Medium Tanks and Main Battle Tanks

90mm Gun Tank M48 Patton III

Largely a stopgap model, the M47 Patton II was soon replaced by the M48 Patton III. Once the M48 was pressed into service in 1953, most M47s were sold on abroad. The M47’s successor proved to be radically technically divergent, featuring a newly-engineered turret and chassis, upgraded suspension, a more powerful engine and many other upgrades. With around 12,000 of the M48 Patton III built, by the time of the Vietnam War, the variant formed the backbone of American armoured forces. The M48 was the first-generation main battle tank (MBT). The M48 also featured in a range of conflicts, which include: The Six Day War of 1967, the Indo-Pak Wars of 1965 and 1971 and the Iran-Iraq War of the 1980s. Historians refer to the M48 as a stalwart of the Cold War era. Operated by a four-man crew, the tank weighed 48 tons, featured an 810 HP V12 engine, had a top speed of 30 mph and a range of 310 miles.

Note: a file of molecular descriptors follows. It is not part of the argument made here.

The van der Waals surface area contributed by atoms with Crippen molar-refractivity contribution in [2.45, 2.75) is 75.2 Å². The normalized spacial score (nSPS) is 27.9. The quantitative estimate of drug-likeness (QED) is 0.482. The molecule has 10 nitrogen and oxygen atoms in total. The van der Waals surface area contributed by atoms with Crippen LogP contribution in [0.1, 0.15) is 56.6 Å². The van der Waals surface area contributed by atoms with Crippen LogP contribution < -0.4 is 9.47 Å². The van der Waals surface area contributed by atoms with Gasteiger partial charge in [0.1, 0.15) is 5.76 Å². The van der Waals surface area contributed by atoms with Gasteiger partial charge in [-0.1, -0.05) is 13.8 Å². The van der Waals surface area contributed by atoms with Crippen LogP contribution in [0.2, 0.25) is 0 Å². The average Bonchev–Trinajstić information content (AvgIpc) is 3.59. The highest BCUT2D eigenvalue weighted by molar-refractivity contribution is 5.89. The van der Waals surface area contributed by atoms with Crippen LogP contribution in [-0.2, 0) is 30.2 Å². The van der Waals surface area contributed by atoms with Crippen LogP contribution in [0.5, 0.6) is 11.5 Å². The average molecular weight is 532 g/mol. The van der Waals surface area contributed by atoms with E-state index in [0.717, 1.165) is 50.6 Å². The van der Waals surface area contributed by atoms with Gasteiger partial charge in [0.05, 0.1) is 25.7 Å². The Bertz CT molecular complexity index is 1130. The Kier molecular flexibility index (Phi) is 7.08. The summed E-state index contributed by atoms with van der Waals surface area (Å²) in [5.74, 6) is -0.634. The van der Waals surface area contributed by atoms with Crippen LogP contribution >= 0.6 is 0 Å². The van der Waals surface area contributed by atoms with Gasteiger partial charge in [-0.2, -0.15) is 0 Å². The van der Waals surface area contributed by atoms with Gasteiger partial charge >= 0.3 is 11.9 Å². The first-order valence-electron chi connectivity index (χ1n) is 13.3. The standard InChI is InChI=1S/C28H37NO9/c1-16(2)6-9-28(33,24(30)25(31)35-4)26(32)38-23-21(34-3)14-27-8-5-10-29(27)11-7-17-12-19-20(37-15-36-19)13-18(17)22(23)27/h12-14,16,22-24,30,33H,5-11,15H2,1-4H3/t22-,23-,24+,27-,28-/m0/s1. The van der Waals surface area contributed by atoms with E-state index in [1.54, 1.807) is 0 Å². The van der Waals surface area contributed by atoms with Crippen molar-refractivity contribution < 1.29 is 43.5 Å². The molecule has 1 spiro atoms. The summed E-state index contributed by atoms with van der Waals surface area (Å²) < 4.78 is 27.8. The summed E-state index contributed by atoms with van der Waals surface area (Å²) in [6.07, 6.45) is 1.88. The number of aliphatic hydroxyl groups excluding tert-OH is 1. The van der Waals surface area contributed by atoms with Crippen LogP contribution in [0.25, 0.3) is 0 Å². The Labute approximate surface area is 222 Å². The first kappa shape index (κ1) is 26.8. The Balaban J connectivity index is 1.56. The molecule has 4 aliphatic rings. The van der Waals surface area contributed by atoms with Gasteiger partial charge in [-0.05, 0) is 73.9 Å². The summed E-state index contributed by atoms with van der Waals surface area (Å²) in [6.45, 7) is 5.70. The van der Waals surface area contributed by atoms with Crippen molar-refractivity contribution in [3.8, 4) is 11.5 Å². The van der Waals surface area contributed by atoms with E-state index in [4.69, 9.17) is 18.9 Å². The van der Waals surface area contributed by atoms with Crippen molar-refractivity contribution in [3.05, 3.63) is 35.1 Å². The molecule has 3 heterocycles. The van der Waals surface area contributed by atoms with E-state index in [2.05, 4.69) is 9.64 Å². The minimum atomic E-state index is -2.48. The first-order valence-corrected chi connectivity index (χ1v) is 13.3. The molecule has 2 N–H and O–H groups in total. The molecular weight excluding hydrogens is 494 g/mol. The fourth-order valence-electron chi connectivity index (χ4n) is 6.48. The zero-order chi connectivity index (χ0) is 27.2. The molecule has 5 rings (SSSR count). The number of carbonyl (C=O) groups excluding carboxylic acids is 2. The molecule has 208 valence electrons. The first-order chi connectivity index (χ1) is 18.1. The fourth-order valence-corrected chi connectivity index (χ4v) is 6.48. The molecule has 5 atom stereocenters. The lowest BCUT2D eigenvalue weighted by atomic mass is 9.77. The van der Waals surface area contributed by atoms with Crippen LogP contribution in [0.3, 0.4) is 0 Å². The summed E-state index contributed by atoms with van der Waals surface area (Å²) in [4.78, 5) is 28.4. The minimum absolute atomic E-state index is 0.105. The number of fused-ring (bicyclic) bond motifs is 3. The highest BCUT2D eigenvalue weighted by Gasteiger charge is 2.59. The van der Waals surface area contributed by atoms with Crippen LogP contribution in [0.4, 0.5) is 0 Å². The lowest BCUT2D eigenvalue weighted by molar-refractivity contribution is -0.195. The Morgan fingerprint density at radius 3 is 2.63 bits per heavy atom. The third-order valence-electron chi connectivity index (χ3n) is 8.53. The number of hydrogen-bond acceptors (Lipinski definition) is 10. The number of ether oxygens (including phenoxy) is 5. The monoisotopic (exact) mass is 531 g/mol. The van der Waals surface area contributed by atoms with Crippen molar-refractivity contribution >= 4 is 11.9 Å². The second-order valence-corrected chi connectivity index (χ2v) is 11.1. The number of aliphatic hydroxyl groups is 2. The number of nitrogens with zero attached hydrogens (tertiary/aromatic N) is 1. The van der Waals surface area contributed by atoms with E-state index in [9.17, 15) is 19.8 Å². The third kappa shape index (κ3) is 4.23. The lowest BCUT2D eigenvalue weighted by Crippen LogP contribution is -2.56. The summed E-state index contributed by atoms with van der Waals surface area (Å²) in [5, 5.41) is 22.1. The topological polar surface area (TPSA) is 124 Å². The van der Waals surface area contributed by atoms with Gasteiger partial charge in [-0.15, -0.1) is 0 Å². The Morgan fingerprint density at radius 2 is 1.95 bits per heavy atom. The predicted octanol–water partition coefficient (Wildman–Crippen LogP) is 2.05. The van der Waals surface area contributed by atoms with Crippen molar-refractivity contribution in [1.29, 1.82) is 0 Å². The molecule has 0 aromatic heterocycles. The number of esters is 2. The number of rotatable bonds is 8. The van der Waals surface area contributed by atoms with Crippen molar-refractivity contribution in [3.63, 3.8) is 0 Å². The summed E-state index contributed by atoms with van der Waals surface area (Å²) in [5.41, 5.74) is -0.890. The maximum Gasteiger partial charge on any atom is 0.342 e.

105 mm Gun Tank M60 Patton

In the service of the U.S. Army between 1959 and 2005, the M60 Patton witnessed more combat operations than most tank models. It remains embroiled in numerous conflicts still active today. Developed from the M48, the M60 was never officially designated as belonging to the Patton tank family. However, it was the first officially recognised main battle tank, while belonging to the second generation of MBTs. Generally-speaking, the M60 is a much-upgraded version of the M48. Featuring improved hull armour, revised turret armaments and a new 105 mm main armament, operators were better protected and equipped with more firepower. With a smaller engine compared to the M48, the M60 had twice its predecessor’s operational range. Today, the M60 Patton is actively deployed in the Yemeni Civil War and the Saudi-led intervention in Yemen.